Or, put simply, does having a retirement account reveal that someone is not trusting God, is less spiritual, or wrongly hoarding money for themselves?
This was the question that we wrestled with for about 45 min on Tue during OT Survey class. So please be aware, this post is uncharacteristically long since it’s directed more at my students who were in class yesterday. But if you’re not an EBC student, please weigh in. I’d love to hear your thoughts! It was a great discussion, which elicited many different reactions. There were some students on both sides of the issue, and I advocated for the “retirement can be a wise decision” position. So here’s some of my arguments why.
To clarify, by “retirement” I do not mean checking out of life and ministry at the age of 65 (or whatever). I mean planning ahead to be financially free to do more ministry and provide for my family in the future. I would love to be 65, 70, 75, and be able to venture to Uganda to teach at a Seminary, devote loads of extra time to my local church (teaching, discipling, scrubbing toilets, etc.), teaching and speaking at Bible Colleges and other churches—and so on and so on—without the pressure of thinking of my own survival.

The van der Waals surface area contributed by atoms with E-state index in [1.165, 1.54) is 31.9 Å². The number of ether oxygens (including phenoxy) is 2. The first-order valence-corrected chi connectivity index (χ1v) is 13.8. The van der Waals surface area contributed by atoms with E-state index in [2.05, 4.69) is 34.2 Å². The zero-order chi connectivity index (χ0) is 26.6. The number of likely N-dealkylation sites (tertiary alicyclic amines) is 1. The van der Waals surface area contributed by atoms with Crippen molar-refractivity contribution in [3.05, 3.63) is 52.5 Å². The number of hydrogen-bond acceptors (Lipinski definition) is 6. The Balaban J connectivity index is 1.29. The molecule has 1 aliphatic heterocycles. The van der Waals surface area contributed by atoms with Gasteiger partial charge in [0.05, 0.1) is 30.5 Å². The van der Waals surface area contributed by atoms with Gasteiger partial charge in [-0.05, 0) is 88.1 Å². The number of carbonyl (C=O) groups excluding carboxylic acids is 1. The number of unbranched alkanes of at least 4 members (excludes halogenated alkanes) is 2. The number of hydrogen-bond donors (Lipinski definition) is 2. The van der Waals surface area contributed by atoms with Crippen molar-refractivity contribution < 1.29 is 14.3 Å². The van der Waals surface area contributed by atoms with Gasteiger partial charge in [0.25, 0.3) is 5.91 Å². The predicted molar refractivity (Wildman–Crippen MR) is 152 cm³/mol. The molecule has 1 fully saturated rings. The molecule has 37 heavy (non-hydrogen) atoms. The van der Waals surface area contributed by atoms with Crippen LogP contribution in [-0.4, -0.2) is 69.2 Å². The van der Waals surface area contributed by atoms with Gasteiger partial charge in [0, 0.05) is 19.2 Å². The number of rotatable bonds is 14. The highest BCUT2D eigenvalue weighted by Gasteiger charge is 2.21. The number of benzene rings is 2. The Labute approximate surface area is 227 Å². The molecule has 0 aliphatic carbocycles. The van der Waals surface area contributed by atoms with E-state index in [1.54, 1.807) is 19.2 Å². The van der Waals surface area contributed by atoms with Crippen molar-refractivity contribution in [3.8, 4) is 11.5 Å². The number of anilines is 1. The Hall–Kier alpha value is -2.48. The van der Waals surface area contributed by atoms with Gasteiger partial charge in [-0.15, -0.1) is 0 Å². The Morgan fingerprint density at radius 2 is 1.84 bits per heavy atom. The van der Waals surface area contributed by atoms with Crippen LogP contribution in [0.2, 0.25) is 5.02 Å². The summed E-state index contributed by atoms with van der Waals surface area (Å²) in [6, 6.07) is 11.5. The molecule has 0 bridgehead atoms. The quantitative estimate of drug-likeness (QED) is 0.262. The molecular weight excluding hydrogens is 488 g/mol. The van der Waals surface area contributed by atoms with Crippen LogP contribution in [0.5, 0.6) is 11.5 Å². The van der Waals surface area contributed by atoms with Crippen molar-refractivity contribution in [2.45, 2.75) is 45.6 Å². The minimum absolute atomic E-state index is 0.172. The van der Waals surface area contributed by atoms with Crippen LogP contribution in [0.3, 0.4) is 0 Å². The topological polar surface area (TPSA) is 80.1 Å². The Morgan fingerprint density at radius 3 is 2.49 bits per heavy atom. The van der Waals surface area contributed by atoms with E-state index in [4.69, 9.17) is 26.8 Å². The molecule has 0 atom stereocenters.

So here are some reasons why I think it’s wise to save for retirement—assuming, that you have the means to do so.
First, the Proverbs suggest it. The one passage that’s most familiar is Proverbs 6:6-11:
6 Go to the ant, O sluggard;
consider her ways, and be wise.
7 Without having any chief,
officer, or ruler,
8she prepares her bread in summer
and gathers her food in harvest.
9 How long will you lie there, O sluggard?
When will you arise from your sleep?
10 A little sleep, a little slumber,
a little folding of the hands to rest,